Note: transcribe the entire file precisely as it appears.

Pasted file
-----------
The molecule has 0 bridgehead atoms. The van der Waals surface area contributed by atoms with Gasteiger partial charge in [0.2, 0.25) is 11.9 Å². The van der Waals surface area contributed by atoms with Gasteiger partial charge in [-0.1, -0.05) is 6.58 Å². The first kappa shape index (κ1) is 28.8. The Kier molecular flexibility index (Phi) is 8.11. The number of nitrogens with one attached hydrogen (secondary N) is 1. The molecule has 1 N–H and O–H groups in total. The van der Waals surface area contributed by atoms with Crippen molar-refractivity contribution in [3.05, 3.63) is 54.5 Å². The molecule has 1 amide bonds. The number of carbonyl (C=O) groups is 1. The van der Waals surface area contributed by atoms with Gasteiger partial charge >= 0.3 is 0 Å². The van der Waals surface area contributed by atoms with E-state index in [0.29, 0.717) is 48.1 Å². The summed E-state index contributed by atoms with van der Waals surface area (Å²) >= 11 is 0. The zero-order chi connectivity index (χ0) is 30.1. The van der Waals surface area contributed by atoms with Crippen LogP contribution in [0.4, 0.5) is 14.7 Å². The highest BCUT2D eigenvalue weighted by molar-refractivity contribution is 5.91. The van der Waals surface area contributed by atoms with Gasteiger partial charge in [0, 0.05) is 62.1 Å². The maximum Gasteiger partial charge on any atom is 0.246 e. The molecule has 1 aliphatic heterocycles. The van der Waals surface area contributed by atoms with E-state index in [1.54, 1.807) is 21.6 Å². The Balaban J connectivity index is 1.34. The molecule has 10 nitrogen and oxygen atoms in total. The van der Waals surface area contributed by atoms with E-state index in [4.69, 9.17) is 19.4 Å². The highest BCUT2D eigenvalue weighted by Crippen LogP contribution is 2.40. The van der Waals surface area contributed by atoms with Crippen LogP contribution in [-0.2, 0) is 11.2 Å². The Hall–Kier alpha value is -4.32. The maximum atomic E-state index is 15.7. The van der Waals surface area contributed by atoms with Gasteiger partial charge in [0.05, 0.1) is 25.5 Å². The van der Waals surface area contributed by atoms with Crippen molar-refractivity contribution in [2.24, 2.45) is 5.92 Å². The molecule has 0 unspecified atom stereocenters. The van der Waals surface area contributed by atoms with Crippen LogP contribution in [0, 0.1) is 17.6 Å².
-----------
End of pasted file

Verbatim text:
The molecule has 0 bridgehead atoms. The van der Waals surface area contributed by atoms with Gasteiger partial charge in [0.2, 0.25) is 11.9 Å². The van der Waals surface area contributed by atoms with Gasteiger partial charge in [-0.1, -0.05) is 6.58 Å². The first kappa shape index (κ1) is 28.8. The Kier molecular flexibility index (Phi) is 8.11. The number of nitrogens with one attached hydrogen (secondary N) is 1. The molecule has 1 N–H and O–H groups in total. The van der Waals surface area contributed by atoms with Crippen molar-refractivity contribution in [3.05, 3.63) is 54.5 Å². The molecule has 1 amide bonds. The number of carbonyl (C=O) groups is 1. The van der Waals surface area contributed by atoms with Gasteiger partial charge >= 0.3 is 0 Å². The van der Waals surface area contributed by atoms with E-state index in [0.29, 0.717) is 48.1 Å². The summed E-state index contributed by atoms with van der Waals surface area (Å²) >= 11 is 0. The zero-order chi connectivity index (χ0) is 30.1. The van der Waals surface area contributed by atoms with Crippen LogP contribution in [0.4, 0.5) is 14.7 Å². The highest BCUT2D eigenvalue weighted by molar-refractivity contribution is 5.91. The van der Waals surface area contributed by atoms with Gasteiger partial charge in [0, 0.05) is 62.1 Å². The maximum Gasteiger partial charge on any atom is 0.246 e. The molecule has 1 aliphatic heterocycles. The van der Waals surface area contributed by atoms with E-state index in [1.54, 1.807) is 21.6 Å². The Balaban J connectivity index is 1.34. The molecule has 10 nitrogen and oxygen atoms in total. The van der Waals surface area contributed by atoms with E-state index in [4.69, 9.17) is 19.4 Å². The highest BCUT2D eigenvalue weighted by Crippen LogP contribution is 2.40. The van der Waals surface area contributed by atoms with Crippen LogP contribution in [-0.2, 0) is 11.2 Å². The Hall–Kier alpha value is -4.32. The maximum atomic E-state index is 15.7. The van der Waals surface area contributed by atoms with Gasteiger partial charge in [0.05, 0.1) is 25.5 Å². The van der Waals surface area contributed by atoms with Crippen molar-refractivity contribution in [2.24, 2.45) is 5.92 Å². The molecule has 0 unspecified atom stereocenters. The van der Waals surface area contributed by atoms with Crippen LogP contribution in [0, 0.1) is 17.6 Å².